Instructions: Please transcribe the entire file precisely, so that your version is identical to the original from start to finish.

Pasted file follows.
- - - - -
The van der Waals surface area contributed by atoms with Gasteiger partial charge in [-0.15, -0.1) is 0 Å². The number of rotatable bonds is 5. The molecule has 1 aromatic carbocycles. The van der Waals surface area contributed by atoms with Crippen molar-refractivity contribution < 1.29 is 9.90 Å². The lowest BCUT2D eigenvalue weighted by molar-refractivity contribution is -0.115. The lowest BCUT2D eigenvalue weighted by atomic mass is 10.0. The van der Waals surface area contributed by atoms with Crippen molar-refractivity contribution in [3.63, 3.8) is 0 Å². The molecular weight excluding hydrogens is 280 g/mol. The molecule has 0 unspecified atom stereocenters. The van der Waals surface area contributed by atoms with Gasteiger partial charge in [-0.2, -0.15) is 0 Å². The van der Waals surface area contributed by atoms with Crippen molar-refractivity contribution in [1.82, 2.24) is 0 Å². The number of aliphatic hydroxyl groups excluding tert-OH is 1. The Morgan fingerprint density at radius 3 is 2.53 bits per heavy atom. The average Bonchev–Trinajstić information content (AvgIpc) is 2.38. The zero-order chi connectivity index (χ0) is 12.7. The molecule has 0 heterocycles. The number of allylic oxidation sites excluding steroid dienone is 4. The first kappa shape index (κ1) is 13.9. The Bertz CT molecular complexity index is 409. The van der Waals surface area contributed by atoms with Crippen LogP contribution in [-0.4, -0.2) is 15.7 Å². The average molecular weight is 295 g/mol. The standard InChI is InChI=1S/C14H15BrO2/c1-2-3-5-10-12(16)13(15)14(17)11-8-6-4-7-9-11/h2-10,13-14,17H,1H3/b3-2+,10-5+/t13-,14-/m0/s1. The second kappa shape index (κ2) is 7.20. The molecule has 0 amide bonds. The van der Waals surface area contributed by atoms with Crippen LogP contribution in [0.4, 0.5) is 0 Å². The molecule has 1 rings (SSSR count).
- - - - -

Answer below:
The van der Waals surface area contributed by atoms with Gasteiger partial charge in [-0.15, -0.1) is 0 Å². The number of rotatable bonds is 5. The molecule has 1 aromatic carbocycles. The van der Waals surface area contributed by atoms with Crippen molar-refractivity contribution < 1.29 is 9.90 Å². The lowest BCUT2D eigenvalue weighted by molar-refractivity contribution is -0.115. The lowest BCUT2D eigenvalue weighted by atomic mass is 10.0. The van der Waals surface area contributed by atoms with Crippen molar-refractivity contribution in [3.63, 3.8) is 0 Å². The molecular weight excluding hydrogens is 280 g/mol. The molecule has 0 unspecified atom stereocenters. The van der Waals surface area contributed by atoms with Gasteiger partial charge in [-0.2, -0.15) is 0 Å². The van der Waals surface area contributed by atoms with Crippen molar-refractivity contribution in [1.82, 2.24) is 0 Å². The number of aliphatic hydroxyl groups excluding tert-OH is 1. The Morgan fingerprint density at radius 3 is 2.53 bits per heavy atom. The average Bonchev–Trinajstić information content (AvgIpc) is 2.38. The zero-order chi connectivity index (χ0) is 12.7. The molecule has 0 heterocycles. The number of allylic oxidation sites excluding steroid dienone is 4. The first kappa shape index (κ1) is 13.9. The Bertz CT molecular complexity index is 409. The van der Waals surface area contributed by atoms with Crippen LogP contribution in [-0.4, -0.2) is 15.7 Å². The average molecular weight is 295 g/mol. The standard InChI is InChI=1S/C14H15BrO2/c1-2-3-5-10-12(16)13(15)14(17)11-8-6-4-7-9-11/h2-10,13-14,17H,1H3/b3-2+,10-5+/t13-,14-/m0/s1. The second kappa shape index (κ2) is 7.20. The molecule has 0 amide bonds. The van der Waals surface area contributed by atoms with Crippen LogP contribution in [0.4, 0.5) is 0 Å². The molecule has 1 rings (SSSR count).